Our joints make complex movements easily because articular cartilage and subchondral bone absorb exercise-induced physical impact. Normal hyaline cartilage consists of chondrocytes (≤5% total volume) and extracellular matrix (≥95% total volume). Matrix consists of 70%–80% water, 20%–25% collagen, and 5%–10% proteoglycans (PGs) [1]. The collagen triple-helix consists of a repeating (Gly-X-Y)n sequence, and cartilage contains mixed fibrils of collagen type II, IV, IX, and XI. Proteoglycans act to pump water inside dense fiber networks and have the function of expanding pressure [2]. Aggrecan, the large species of PGs found in cartilage, has a crucial function in distributing the load in weight-bearing joints [3]. Degenerative joint disease (DJD) in humans results from excessive exercise combined with the natural aging processes [4].

In recent years, various combinations of non-steroid anti-inflammatory drugs, steroids, surgical treatment, oral administration of glucosamine and/or collagen supplements, weight control, and restriction of physical activity have been used for supportive treatment of patients with DJD. The glucosamine and/or collagen supplements have low toxicity and are suitable for long-term administration, although they have low analgesic effects [5,6]. In the 1980s, glucosamine (GlcN) in particular was used in the management of DJD (primarily in Europe) and had a reputation for providing clinical symptom relief [7]. We have reported accelerated healing of experimental cartilage damage by GlcN [8]. Chondroitin sulfate (CS) is also thought to heal cartilage damage, and oral CS at a dose of 800 mg per day was reported to be a pain relieving agent for the treatment of DJD. In addition, CS might stabilize the joint space width and modulate bone and joint metabolism [9].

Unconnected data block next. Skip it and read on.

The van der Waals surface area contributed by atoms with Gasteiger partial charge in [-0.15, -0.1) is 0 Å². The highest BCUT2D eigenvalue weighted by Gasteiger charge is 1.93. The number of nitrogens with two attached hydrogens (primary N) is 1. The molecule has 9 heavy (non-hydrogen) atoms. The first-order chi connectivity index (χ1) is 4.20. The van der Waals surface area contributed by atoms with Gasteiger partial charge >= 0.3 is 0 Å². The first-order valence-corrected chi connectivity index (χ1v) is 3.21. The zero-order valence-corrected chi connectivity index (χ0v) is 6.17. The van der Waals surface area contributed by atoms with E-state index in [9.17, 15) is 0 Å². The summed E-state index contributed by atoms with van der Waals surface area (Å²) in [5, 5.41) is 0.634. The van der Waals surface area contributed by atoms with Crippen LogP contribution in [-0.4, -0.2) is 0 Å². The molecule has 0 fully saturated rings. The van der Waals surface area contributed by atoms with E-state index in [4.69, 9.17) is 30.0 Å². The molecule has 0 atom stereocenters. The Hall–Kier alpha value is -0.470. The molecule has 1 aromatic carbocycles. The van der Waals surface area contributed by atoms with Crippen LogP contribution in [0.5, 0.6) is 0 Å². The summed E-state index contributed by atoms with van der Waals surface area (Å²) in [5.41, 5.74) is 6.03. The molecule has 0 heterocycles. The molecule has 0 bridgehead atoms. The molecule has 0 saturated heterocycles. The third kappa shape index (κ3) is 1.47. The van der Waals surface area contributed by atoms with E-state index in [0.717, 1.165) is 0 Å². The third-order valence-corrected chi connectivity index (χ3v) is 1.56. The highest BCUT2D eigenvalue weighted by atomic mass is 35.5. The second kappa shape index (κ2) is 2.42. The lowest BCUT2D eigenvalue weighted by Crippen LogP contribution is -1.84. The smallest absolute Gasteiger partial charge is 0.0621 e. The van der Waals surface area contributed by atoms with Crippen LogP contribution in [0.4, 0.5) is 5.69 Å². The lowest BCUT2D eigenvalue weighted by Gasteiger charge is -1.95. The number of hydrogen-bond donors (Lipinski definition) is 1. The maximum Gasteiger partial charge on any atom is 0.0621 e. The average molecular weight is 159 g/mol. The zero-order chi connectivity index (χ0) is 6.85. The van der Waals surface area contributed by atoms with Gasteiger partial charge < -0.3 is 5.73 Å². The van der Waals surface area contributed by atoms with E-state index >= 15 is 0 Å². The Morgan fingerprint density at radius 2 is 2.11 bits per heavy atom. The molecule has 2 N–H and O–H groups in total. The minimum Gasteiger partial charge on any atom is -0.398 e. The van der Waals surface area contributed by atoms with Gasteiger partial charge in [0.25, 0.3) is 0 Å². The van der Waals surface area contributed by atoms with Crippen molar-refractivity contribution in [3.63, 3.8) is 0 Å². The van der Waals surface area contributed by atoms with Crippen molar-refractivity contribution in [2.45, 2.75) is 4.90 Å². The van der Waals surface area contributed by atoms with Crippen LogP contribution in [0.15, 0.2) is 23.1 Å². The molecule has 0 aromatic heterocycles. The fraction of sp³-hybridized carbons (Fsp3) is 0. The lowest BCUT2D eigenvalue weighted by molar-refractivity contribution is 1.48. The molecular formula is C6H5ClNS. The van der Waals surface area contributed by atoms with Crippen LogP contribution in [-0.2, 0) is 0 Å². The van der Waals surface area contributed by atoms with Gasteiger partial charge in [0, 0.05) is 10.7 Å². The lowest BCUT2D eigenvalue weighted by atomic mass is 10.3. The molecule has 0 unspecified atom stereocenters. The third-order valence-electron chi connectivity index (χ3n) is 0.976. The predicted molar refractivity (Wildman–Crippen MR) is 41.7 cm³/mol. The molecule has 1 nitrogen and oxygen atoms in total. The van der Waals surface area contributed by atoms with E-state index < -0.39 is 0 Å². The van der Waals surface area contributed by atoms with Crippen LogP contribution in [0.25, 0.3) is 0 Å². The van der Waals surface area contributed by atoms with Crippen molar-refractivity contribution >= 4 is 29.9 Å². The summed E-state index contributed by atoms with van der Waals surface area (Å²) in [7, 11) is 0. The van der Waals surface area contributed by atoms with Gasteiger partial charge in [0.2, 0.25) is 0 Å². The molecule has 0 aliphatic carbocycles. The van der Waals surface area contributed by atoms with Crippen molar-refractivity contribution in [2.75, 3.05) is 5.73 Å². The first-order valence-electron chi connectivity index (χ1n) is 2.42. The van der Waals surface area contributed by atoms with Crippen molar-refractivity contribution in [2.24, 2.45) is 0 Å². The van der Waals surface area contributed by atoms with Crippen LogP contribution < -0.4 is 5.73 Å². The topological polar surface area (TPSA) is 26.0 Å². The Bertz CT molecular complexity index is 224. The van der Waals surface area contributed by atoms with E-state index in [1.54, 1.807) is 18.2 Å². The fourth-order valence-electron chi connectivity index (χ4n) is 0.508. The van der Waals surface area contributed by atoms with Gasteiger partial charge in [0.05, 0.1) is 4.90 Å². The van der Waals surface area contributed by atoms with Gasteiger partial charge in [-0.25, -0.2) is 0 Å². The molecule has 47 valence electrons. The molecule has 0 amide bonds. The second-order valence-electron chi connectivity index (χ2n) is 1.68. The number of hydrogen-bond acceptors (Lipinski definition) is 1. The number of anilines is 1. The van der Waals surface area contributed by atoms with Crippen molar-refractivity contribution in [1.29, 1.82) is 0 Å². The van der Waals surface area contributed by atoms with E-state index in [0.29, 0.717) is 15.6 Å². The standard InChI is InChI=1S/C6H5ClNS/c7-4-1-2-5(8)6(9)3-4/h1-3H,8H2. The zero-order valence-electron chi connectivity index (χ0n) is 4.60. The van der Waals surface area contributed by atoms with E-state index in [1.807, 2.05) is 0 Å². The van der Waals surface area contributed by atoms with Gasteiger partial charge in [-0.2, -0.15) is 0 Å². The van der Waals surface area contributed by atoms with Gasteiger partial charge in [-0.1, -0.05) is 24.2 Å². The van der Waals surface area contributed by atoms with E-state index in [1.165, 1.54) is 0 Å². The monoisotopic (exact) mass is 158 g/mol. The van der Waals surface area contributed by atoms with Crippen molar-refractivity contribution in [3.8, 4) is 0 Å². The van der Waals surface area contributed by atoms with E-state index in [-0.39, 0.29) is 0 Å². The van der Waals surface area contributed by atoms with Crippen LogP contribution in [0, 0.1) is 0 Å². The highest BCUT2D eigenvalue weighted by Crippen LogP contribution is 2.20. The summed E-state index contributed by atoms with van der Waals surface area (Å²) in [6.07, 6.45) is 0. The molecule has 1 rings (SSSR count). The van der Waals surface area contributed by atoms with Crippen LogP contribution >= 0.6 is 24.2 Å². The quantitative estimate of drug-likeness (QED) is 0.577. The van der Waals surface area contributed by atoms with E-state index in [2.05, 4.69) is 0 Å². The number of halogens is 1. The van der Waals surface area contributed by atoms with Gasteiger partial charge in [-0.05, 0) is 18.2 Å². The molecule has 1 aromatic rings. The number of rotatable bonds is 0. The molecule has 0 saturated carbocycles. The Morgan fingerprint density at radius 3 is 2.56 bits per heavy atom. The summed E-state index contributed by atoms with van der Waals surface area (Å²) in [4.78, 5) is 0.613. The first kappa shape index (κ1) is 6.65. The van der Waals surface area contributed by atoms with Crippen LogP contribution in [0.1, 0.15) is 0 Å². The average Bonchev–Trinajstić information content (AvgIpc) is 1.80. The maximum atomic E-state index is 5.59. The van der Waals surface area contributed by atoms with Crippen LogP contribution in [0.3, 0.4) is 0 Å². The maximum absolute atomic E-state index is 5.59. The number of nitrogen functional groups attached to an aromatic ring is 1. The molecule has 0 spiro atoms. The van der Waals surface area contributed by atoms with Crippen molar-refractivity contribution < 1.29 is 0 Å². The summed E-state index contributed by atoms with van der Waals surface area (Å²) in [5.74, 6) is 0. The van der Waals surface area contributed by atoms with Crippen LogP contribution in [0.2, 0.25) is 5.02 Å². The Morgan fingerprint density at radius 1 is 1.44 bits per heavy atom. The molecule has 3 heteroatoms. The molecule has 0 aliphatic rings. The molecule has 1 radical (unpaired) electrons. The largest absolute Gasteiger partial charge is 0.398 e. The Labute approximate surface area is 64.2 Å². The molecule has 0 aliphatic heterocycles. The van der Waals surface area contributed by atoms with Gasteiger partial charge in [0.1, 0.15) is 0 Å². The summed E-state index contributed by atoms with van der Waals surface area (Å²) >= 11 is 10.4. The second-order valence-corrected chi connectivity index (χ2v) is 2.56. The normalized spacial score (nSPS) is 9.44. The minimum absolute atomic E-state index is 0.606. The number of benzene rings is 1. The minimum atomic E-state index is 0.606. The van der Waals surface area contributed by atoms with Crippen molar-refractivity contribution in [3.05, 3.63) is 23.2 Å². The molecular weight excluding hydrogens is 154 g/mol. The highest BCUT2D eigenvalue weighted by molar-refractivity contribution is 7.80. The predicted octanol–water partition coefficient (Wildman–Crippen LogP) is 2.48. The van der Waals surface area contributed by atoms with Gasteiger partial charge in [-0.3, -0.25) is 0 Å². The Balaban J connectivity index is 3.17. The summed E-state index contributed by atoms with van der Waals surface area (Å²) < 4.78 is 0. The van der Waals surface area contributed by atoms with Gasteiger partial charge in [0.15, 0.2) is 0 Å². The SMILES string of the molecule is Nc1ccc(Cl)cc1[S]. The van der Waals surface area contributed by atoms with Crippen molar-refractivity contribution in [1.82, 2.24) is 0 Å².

Degenerative joint disease is primarily characterized by areas of destruction of articular cartilage and synovitis. Articular damage and synovitis are secondary to local increases of pro-inflammatory cytokines (interleukin-1b and tumor necrosis factor-α), enzymes with proteolytic activity (matrix metalloproteinases), and enzymes with pro-inflammatory activity (cyclooxygenase-2 and nitric oxide synthase-2). Enhanced expression of these proteins in chondrocytes and synovial membrane appears to be associated with the activation and nuclear translocation of nuclear factor-κB (NF-κB). CS reduces NF-κB nuclear translocation, probably by diminishing extracellular levels of signal-regulated kinase 1/2, p38 mitogen-activated protein kinase, and c-Jun N-terminal kinase activity [10]. The sulfate salt of GlcN stimulates in vitro production of aggrecan core protein mRNA and protein, and at the same time inhibits production and enzymatic activity of matrix-degrading MMP-3 in chondrocytes cultured from osteoarthritic articular cartilage [11]. These observations suggest that materials containing the sulfate group are prominently involved in the prevention and treatment of DJD.